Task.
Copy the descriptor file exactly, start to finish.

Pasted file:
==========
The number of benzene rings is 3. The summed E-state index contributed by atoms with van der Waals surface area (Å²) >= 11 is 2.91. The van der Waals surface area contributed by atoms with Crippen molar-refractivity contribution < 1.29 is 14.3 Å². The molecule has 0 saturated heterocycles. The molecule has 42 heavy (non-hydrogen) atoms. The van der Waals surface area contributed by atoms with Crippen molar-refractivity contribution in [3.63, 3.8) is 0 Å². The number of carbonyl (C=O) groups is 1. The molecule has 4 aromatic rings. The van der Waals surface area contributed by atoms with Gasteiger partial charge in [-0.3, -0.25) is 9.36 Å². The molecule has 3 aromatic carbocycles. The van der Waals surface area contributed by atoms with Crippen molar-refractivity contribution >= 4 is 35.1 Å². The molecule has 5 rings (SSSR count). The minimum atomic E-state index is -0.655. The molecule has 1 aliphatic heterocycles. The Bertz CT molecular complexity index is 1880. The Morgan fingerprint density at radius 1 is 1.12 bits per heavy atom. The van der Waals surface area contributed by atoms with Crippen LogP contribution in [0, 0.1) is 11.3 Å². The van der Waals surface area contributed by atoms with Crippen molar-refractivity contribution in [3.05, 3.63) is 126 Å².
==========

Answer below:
The number of benzene rings is 3. The summed E-state index contributed by atoms with van der Waals surface area (Å²) >= 11 is 2.91. The van der Waals surface area contributed by atoms with Crippen molar-refractivity contribution < 1.29 is 14.3 Å². The molecule has 0 saturated heterocycles. The molecule has 42 heavy (non-hydrogen) atoms. The van der Waals surface area contributed by atoms with Crippen molar-refractivity contribution in [3.63, 3.8) is 0 Å². The number of carbonyl (C=O) groups is 1. The molecule has 4 aromatic rings. The van der Waals surface area contributed by atoms with Gasteiger partial charge in [-0.3, -0.25) is 9.36 Å². The molecule has 3 aromatic carbocycles. The van der Waals surface area contributed by atoms with Crippen molar-refractivity contribution >= 4 is 35.1 Å². The molecule has 5 rings (SSSR count). The minimum atomic E-state index is -0.655. The molecule has 1 aliphatic heterocycles. The Bertz CT molecular complexity index is 1880. The Morgan fingerprint density at radius 1 is 1.12 bits per heavy atom. The van der Waals surface area contributed by atoms with Crippen LogP contribution in [0, 0.1) is 11.3 Å². The van der Waals surface area contributed by atoms with Crippen molar-refractivity contribution in [3.05, 3.63) is 126 Å².